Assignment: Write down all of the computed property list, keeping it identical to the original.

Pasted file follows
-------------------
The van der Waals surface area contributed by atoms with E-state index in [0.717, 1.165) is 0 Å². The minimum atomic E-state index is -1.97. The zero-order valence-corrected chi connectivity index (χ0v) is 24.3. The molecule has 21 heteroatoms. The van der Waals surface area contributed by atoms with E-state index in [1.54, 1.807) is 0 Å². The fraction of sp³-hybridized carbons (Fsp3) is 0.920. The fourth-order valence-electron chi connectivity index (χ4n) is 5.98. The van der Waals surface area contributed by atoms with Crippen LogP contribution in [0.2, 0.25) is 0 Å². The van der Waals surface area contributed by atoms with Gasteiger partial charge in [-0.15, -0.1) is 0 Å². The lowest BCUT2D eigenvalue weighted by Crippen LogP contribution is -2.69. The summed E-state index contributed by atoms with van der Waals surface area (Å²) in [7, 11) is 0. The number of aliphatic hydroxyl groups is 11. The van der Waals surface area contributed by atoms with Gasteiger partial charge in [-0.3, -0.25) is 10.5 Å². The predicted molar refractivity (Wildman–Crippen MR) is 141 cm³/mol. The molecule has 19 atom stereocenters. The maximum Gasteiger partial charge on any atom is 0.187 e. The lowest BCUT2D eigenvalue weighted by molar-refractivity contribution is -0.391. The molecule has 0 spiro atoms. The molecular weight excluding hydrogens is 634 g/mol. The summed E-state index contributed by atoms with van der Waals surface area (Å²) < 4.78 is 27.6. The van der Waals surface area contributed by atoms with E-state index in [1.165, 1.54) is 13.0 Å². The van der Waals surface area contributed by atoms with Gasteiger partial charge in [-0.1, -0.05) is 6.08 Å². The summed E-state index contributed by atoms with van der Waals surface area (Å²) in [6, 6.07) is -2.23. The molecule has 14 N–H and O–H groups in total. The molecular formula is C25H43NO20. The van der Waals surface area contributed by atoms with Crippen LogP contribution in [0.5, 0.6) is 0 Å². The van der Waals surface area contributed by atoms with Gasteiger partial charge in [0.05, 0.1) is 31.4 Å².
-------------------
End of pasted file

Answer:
The van der Waals surface area contributed by atoms with E-state index in [0.717, 1.165) is 0 Å². The minimum atomic E-state index is -1.97. The zero-order valence-corrected chi connectivity index (χ0v) is 24.3. The molecule has 21 heteroatoms. The van der Waals surface area contributed by atoms with E-state index in [1.54, 1.807) is 0 Å². The fraction of sp³-hybridized carbons (Fsp3) is 0.920. The fourth-order valence-electron chi connectivity index (χ4n) is 5.98. The van der Waals surface area contributed by atoms with Crippen LogP contribution in [0.2, 0.25) is 0 Å². The van der Waals surface area contributed by atoms with Gasteiger partial charge in [-0.15, -0.1) is 0 Å². The lowest BCUT2D eigenvalue weighted by Crippen LogP contribution is -2.69. The summed E-state index contributed by atoms with van der Waals surface area (Å²) in [7, 11) is 0. The number of aliphatic hydroxyl groups is 11. The van der Waals surface area contributed by atoms with Gasteiger partial charge in [-0.3, -0.25) is 10.5 Å². The predicted molar refractivity (Wildman–Crippen MR) is 141 cm³/mol. The molecule has 19 atom stereocenters. The maximum Gasteiger partial charge on any atom is 0.187 e. The lowest BCUT2D eigenvalue weighted by molar-refractivity contribution is -0.391. The molecule has 0 spiro atoms. The molecular weight excluding hydrogens is 634 g/mol. The summed E-state index contributed by atoms with van der Waals surface area (Å²) < 4.78 is 27.6. The van der Waals surface area contributed by atoms with E-state index in [1.165, 1.54) is 13.0 Å². The van der Waals surface area contributed by atoms with Gasteiger partial charge in [-0.1, -0.05) is 6.08 Å². The summed E-state index contributed by atoms with van der Waals surface area (Å²) in [6, 6.07) is -2.23. The molecule has 14 N–H and O–H groups in total. The molecular formula is C25H43NO20. The van der Waals surface area contributed by atoms with Crippen LogP contribution in [0.5, 0.6) is 0 Å². The van der Waals surface area contributed by atoms with Gasteiger partial charge in [0.05, 0.1) is 31.4 Å².